WOMEN OF THE WIND
Place and Time: A New York film studio, a green room, a Broadway theater, a theater dressing room and a radio station. 1939.
Women of the Wind explores the lives of two secondary cast members of the movie Gone with the Wind and the fading star hired to coach some of the screen tests. African-American Butterfly McQueen, Prissy in Gone with the Wind, appeared in the production of Barbara Kahn’s first play Gravediggers (co-authored with Ray Hagen and presented by Ellen Stewart at LaMaMa E.T.C.). “She was a professional,” Barbara recalls, “gracious and generous to us ‘youngsters,’ and I witnessed the talent she had that was never fully utilized in Hollywood. Prissy defined her career, obscuring her years as a dancer and Broadway actor.” Ona Munson, brothel owner Belle Watling in Gone with the Wind, had three career-protecting heterosexual marriages that she hoped would deflect attention from her intimate relationships with other women. Alla Nazimova, born in Crimea, studied with Stanislavski until it was discovered that she was Jewish. (Jews were banned in the Moscow Art Theatre.) Emigrating to the U.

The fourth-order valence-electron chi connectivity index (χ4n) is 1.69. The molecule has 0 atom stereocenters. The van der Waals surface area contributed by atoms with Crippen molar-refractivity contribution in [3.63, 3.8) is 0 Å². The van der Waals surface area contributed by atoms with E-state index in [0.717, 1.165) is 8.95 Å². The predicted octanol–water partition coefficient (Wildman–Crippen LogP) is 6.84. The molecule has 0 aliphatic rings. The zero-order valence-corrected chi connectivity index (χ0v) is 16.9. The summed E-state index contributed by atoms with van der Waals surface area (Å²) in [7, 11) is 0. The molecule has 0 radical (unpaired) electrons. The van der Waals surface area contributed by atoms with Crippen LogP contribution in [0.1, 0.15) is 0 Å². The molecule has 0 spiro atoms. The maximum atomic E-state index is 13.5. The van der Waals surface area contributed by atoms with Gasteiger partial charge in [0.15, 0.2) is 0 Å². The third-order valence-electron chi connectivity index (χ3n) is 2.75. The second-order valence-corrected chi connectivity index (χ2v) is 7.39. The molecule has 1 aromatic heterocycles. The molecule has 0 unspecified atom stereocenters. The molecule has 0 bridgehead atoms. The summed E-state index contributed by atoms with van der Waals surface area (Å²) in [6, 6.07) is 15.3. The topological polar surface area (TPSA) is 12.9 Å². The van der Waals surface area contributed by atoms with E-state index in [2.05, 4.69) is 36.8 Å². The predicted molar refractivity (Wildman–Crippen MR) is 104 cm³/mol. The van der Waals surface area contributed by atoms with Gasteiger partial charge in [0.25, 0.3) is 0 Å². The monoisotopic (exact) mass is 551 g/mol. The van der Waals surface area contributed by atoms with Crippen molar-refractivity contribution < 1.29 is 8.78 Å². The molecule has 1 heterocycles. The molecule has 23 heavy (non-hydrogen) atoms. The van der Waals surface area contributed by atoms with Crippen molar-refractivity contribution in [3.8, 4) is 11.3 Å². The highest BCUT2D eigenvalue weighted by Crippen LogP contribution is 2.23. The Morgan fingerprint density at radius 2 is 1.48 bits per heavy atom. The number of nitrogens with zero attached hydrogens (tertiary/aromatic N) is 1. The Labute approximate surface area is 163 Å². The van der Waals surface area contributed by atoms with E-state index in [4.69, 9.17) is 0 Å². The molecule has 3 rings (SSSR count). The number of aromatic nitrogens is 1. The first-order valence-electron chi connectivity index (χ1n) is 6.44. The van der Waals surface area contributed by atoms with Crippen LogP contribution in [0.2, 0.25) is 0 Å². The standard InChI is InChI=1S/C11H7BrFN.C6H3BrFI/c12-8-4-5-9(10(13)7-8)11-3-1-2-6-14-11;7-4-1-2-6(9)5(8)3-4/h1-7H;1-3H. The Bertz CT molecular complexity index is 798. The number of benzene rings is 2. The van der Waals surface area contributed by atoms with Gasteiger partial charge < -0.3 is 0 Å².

Barbara: My father was a refugee from war and oppression whose hopes of an education and a career as a writer were aborted by the fight for survival. He passed his dreams of an education to all of his children and his desire to be a writer to me in particular. In my historical plays, I attempt to understand the human condition that results in people oppressing others because of race, religion, gender, sexual orientation or other factors. I put a human face to the facts in order to break through the emotional barriers people erect between themselves and the oppressed. Witnessing characters onstage going through an experience has an impact that is not tempered by holding a newspaper or looking at a television screen. My plays are written with a commitment to truth and historical accuracy. French author George Sand wrote, “All I want is for people to question the accepted lies and call out for the forgotten truths,” and I have taken her goal as my own.
This production was made possible in part by the generosity of the Arch and Bruce Brown Foundation. The Foundation has been supporting the work of Barbara Kahn for many years, originally under the leadership of the late Arch Brown, whose legacy of devotion to LGBT history and to the theater we acknowledge with gratitude.
This production was made possible in part with public funds from the Manhattan Community Arts Fund, supported by the New York City Department of Cultural Affairs and administered by the Lower Manhattan Cultural Council.
Photo credit: Everett Clark